Abd al-Muhsin al-Sa'doun
|Prime Minister of Iraq|
19 September 1929 – 13 November 1929
|Preceded by||Tawfiq al-Suwaidi|
|Succeeded by||Naji al-Suwaydi|
11 January 1928 – 28 April 1929
|Preceded by||Ja'far al-Askari|
|Succeeded by||Tawfiq al-Suwaidi|
26 June 1925 – 21 November 1926
|Preceded by||Yasin al-Hashimi|
|Succeeded by||Ja'far al-Askari|
20 November 1922 – 22 November 1923
|Preceded by||Abd Al-Rahman Al-Gillani|
|Succeeded by||Jafar al-Askari|
Abd al-Muhsin bin Fahad al-Sa'doun
Nasiriyah, Basra Vilayet
|Died||13 November 1929 (aged 49–50)|
|Political party||Progress Party|
|Alma mater||Ottoman Military Academy|
Second Lieutenant (1909)
Background and early career
Abd al-Muhsin al-Sa'doun hailed from a family descended from the Sa'douns, the most powerful tribe within the Muntafiq Confederation.: 188 In the mid-nineteenth century, the Ottoman Empire fostered rivalries between the dominant Sa'dun chiefs by offering enticing land deals to the highest bidders among them, pursuant to a policy of tribal weakening and division. In 1871 Midhat Pasha finally split the chiefs in two between "Ottomanizers" and their opponents by offering some chiefs permanent ownership of once communal tribal lands, when, previously, they could only exact tribute from farmers. The tribal chiefs then grew very wealthy by converting the rest of the tribe into tenant farmers for their exploitation.: 74–75
When the United Kingdom took Iraq from the Ottomans following World War I, it pursued a policy whereby it lavished political and economic favours on tribal leaders in order to encourage them to exert their influence in ways conducive to British economic designs in the country. Al-Sa'doun was one of many to consistently obtain seats in Parliament in exchange for this service. Notably, however, while many tribal leaders at the time were provincial in outlook, al-Sa'doun was distinguished by being a sayyid (a descent from the Prophet Muhammad), and by having broadened his horizons at the Military Academy in Istanbul. Al-Sa'doun served as a military officer during Ottoman control of the country, as an aide-de-camp to Sultan Abd-ul-Hamid II, and as a ten-year member of the Ottoman Parliament.: 34 Afterward, he returned to Iraq and embarked on a career as an influential politician.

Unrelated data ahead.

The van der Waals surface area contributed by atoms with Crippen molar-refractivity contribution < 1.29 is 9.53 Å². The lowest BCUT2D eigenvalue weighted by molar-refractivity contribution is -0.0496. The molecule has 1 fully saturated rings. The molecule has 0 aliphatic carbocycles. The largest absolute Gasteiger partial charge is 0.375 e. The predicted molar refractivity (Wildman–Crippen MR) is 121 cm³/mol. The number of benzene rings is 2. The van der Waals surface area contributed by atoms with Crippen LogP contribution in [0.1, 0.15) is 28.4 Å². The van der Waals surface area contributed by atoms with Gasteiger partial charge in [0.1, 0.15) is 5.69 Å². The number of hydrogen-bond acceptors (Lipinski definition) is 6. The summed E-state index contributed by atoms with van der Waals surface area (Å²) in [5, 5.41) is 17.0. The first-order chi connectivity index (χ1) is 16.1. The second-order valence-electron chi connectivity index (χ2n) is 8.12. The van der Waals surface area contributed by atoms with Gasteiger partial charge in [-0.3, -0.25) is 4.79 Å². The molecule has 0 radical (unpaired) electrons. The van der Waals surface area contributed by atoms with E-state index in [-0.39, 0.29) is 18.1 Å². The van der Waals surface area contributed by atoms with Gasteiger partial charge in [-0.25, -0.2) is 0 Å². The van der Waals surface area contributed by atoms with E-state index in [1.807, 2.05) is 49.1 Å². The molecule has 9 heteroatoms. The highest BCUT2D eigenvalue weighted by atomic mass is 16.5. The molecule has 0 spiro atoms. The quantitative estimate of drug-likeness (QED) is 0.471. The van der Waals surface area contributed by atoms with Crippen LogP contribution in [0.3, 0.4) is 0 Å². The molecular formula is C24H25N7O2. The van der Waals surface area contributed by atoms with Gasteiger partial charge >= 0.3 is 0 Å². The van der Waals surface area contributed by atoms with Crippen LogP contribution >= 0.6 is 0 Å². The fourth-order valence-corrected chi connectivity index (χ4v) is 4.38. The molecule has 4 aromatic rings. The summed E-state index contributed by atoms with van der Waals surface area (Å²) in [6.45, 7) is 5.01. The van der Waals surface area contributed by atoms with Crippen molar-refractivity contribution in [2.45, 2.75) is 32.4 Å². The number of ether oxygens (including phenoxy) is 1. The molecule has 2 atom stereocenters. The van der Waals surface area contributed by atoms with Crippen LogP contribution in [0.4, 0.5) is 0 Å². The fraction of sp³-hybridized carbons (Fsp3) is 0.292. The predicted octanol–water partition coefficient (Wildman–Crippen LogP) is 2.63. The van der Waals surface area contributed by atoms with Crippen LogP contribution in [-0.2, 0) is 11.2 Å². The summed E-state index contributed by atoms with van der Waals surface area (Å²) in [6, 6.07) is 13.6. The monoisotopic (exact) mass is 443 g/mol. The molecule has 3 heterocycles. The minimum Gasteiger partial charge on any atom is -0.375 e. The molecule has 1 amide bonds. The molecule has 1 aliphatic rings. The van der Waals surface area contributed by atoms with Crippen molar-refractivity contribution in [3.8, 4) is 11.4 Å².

Time in Parliament
Al-Sa'dun was a shrewd politician with many tribal and British connections, as demonstrated by his control over the Parliamentary alliance known as the Progressives. This made him one of King Faisal's most bitter rivals, as he frequently acted as an instrument of British supremacy over the Iraqi interests Faisal was trying to pursue.: 190–191 In 1923, he suppressed a Shi'a movement calling for election boycotts.: 190 He was President of the Constituent Assembly in 1924.: 12 Then, in 1926, he assured the application of the unequal twenty-five-year "Financial and Military Agreement" between Iraq and Britain in spite of its unpopularity.: 190–191
During his third term as Prime Minister, al-Sa'doun also negotiated the Treaty of Ankara in which Iraq promised to pay Turkey 10% of its revenues from the Mosul oil fields in return for Turkish recognition of Iraqi control of the area. By December 1928, popular protest over British domination of Iraq had become more fervid, and al-Sa'doun began to support King Faisal's demands for more autonomy. He resigned in protest in January 1929.: 191–192
On 13 November 1929, during his fourth term in office, al-Sa'doun died of a self-inflicted gunshot wound. His actions were considered to be a consequence of the criticism he had received from the Iraqi population and, subsequently, the British and international community for his "disloyalty". He left behind a letter to his son stating, "I have suffered with forbearance all possible insults and contempt".: 102-103
- Batatu, Hanna (1978). The Old Social Classes and the Revolutionary Movements of Iraq. Princeton University Press. ISBN 0691052417. OL 21622322M.
- Suwaydi, Tawfiq (1987). وجوه عراقية عبر التاريخ [Iraqi Faces from the Past] (in Arabic). Riyadh al-Rayyis Publishers. ISBN 9781869844431. OL 8649495M.
- Report by His Britannic Majesty's Government to the Council of the League of Nations on the Administration of Iraq (Report). Colonial Office. 1923–1924.
- Report by His Britannic Majesty's Government to the Council of the League of Nations on the Administration of Iraq (Report). Colonial Office. 1926.
- Report by His Britannic Majesty's Government to the Council of the League of Nations on the Administration of Iraq (Report). Colonial Office. 1929.
- Sinderson, Sir Harry Chapman (1973). Ten Thousand and One Nights: Memories of Iraq's Sherifian Dynasty. Hodder and Stoughton Press. ISBN 9780340176184. OL 10616469M.
- Limited, Elaph Publishing (11 February 2008). "شارع السعدون شجرة الحزن تمطر مواويل بكاء". Elaph - إيلاف (in Arabic). Retrieved 16 September 2023.